Kentucky Limestone Bibb Lettuce
It is rare that the original common name of a vegetable so specifically indicates its ideal growing conditions, but "limestone lettuce" does just that. When grown in alkaline, limestone-derived soils, Kentucky Bibb Lettuce takes on a legendary sweetness that grew its popularity from community seed sharing to national fame in the 1960s.
This variety of butterhead lettuce was originally developed in the 1860s in Frankfort, Kentucky by a lawyer named John B. Bibb. Its reputation grew as more people tasted and loved it, and seeds were passed around the community in greater number until it became a Kentucky staple. In the 1920s, this heirloom lettuce began to achieve national recognition for its melt-in-your-mouth feel and candy-like sweetness. Even during its heyday from the 1940s-1960s when Bibb lettuce was served year-round in upscale Chicago restaurants, it retained its all-important flavor by being cultivated chiefly in alkaline Kentucky soils.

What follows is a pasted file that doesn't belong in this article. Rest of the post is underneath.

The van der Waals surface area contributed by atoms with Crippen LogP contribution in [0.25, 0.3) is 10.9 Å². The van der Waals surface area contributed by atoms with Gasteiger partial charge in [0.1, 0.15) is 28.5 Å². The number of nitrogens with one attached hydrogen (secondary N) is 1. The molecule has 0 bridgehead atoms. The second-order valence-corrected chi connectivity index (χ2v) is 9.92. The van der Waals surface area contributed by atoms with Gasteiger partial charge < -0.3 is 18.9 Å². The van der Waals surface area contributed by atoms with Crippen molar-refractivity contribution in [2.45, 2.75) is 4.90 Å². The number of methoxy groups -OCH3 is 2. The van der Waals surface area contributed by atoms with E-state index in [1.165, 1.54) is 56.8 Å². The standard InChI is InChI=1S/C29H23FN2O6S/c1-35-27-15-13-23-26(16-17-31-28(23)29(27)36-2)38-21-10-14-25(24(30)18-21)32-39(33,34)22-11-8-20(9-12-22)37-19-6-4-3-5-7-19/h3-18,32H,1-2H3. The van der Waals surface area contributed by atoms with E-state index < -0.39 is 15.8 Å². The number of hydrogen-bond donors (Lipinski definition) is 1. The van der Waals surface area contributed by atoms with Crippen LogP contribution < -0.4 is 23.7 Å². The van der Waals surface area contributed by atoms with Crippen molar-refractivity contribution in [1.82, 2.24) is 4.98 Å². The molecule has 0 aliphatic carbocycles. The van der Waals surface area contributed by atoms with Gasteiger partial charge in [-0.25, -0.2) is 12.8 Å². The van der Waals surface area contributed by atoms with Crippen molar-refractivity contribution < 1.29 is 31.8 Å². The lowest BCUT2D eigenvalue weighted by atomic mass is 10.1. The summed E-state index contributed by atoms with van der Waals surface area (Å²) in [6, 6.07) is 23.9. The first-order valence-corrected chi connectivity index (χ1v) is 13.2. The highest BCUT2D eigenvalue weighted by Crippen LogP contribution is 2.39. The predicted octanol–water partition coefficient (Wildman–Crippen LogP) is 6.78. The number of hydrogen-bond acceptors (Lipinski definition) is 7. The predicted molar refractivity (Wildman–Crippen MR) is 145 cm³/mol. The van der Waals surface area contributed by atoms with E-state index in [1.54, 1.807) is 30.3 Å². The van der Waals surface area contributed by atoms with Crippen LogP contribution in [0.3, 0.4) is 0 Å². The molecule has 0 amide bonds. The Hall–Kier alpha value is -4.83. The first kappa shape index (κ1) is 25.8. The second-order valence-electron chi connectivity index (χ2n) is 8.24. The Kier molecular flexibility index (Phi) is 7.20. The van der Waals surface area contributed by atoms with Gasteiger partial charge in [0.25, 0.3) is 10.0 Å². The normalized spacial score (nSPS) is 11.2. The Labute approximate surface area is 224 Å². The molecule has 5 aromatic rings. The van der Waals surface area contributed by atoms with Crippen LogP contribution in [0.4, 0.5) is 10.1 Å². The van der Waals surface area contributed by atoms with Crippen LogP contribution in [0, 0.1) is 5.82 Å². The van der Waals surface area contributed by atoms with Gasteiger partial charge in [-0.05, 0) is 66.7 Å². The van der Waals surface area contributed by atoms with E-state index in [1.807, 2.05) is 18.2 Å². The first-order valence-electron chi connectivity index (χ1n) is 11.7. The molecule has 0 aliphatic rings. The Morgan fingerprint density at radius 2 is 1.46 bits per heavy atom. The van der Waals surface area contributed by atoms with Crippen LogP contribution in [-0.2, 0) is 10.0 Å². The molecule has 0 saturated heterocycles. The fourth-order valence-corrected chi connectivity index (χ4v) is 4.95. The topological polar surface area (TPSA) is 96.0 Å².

In the 1970s, Bibb lettuce's field cultivation began to decline due to changing national tastes and strong corporate forces. This lettuce variety is a perfect teaching instrument: it exposes how large distribution, processing and sales companies in our food system can influence varietal selection and growing practices. Up until the 1970s, Bibb lettuce's delicate leaves, flowering-rose-like-head and luscious mouth feel were its greatest virtues, but under the pressures of shipping and hours of exposure at salad bars, its field cultivation lost out to other hardier, but less flavorful and nutritious, lettuce varieties.
Then, in the 1980s, a national love affair with hydroponics revived "Kentucky Bibb's" growth. This is where the limestone lettuce's story gets interesting. As of 2016, hydroponic growth has sustained Kentucky Bibb's appearance on our plates, but not our palates. Hydroponic systems still provide us with the leaves, but the nuanced flavor that catapulted Kentucky Bibb lettuce to national fame is lost when it isn't grown in limestone soils. Therefore, in a rare distinction, this lettuce is not endangered in number, but rather in terroir. Without alkaline soils, what made this lettuce famous is lost.
But! We can revive the tradition by cultivating it in alkaline, limestone soils again. For if we were to pay attention to it, lettuce could be savored and pleasurable just like our finest Burgundian chardonnays. And in both cases: terroir is significant.
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